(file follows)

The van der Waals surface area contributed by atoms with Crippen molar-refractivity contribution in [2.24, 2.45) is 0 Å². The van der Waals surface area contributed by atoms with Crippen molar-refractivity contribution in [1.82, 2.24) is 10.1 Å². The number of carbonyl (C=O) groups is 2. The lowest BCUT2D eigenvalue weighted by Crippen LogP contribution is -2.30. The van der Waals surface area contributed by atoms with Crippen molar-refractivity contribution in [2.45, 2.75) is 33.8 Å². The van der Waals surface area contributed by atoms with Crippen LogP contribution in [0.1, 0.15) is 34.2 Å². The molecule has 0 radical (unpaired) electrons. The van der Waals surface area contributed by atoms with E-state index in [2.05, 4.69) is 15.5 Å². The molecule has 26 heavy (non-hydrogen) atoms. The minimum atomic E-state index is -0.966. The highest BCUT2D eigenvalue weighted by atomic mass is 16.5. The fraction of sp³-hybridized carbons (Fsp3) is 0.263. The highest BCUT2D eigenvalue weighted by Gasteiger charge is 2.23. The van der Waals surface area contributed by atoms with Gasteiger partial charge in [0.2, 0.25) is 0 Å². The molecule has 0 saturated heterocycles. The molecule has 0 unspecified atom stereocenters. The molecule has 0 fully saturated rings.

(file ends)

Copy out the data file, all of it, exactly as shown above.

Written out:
The van der Waals surface area contributed by atoms with Crippen molar-refractivity contribution in [2.24, 2.45) is 0 Å². The van der Waals surface area contributed by atoms with Crippen molar-refractivity contribution in [1.82, 2.24) is 10.1 Å². The number of carbonyl (C=O) groups is 2. The lowest BCUT2D eigenvalue weighted by Crippen LogP contribution is -2.30. The van der Waals surface area contributed by atoms with Crippen molar-refractivity contribution in [2.45, 2.75) is 33.8 Å². The van der Waals surface area contributed by atoms with Crippen LogP contribution in [0.1, 0.15) is 34.2 Å². The molecule has 0 radical (unpaired) electrons. The van der Waals surface area contributed by atoms with E-state index in [2.05, 4.69) is 15.5 Å². The molecule has 26 heavy (non-hydrogen) atoms. The minimum atomic E-state index is -0.966. The highest BCUT2D eigenvalue weighted by atomic mass is 16.5. The fraction of sp³-hybridized carbons (Fsp3) is 0.263. The highest BCUT2D eigenvalue weighted by Gasteiger charge is 2.23. The van der Waals surface area contributed by atoms with Gasteiger partial charge in [0.2, 0.25) is 0 Å². The molecule has 0 saturated heterocycles. The molecule has 0 unspecified atom stereocenters. The molecule has 0 fully saturated rings.